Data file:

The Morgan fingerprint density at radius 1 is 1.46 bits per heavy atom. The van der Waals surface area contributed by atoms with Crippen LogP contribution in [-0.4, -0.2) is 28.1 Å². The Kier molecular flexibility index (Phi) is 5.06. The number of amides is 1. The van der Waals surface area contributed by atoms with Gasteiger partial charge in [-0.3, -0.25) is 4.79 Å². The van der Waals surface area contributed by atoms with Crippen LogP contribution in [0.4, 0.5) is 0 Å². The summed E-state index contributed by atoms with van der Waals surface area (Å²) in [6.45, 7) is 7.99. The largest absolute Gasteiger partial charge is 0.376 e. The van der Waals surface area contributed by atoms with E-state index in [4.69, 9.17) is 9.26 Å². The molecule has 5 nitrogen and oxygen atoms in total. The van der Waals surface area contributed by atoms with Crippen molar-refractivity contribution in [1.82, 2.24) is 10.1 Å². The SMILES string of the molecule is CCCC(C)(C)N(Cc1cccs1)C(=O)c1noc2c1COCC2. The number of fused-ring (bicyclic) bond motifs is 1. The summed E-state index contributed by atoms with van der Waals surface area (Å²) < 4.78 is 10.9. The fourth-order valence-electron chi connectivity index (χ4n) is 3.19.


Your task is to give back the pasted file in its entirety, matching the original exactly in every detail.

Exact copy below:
The Morgan fingerprint density at radius 1 is 1.46 bits per heavy atom. The van der Waals surface area contributed by atoms with Crippen LogP contribution in [-0.4, -0.2) is 28.1 Å². The Kier molecular flexibility index (Phi) is 5.06. The number of amides is 1. The van der Waals surface area contributed by atoms with Gasteiger partial charge in [-0.3, -0.25) is 4.79 Å². The van der Waals surface area contributed by atoms with Crippen LogP contribution in [0.4, 0.5) is 0 Å². The summed E-state index contributed by atoms with van der Waals surface area (Å²) in [6.45, 7) is 7.99. The largest absolute Gasteiger partial charge is 0.376 e. The van der Waals surface area contributed by atoms with E-state index in [4.69, 9.17) is 9.26 Å². The molecule has 5 nitrogen and oxygen atoms in total. The van der Waals surface area contributed by atoms with Crippen molar-refractivity contribution in [1.82, 2.24) is 10.1 Å². The SMILES string of the molecule is CCCC(C)(C)N(Cc1cccs1)C(=O)c1noc2c1COCC2. The number of fused-ring (bicyclic) bond motifs is 1. The summed E-state index contributed by atoms with van der Waals surface area (Å²) < 4.78 is 10.9. The fourth-order valence-electron chi connectivity index (χ4n) is 3.19.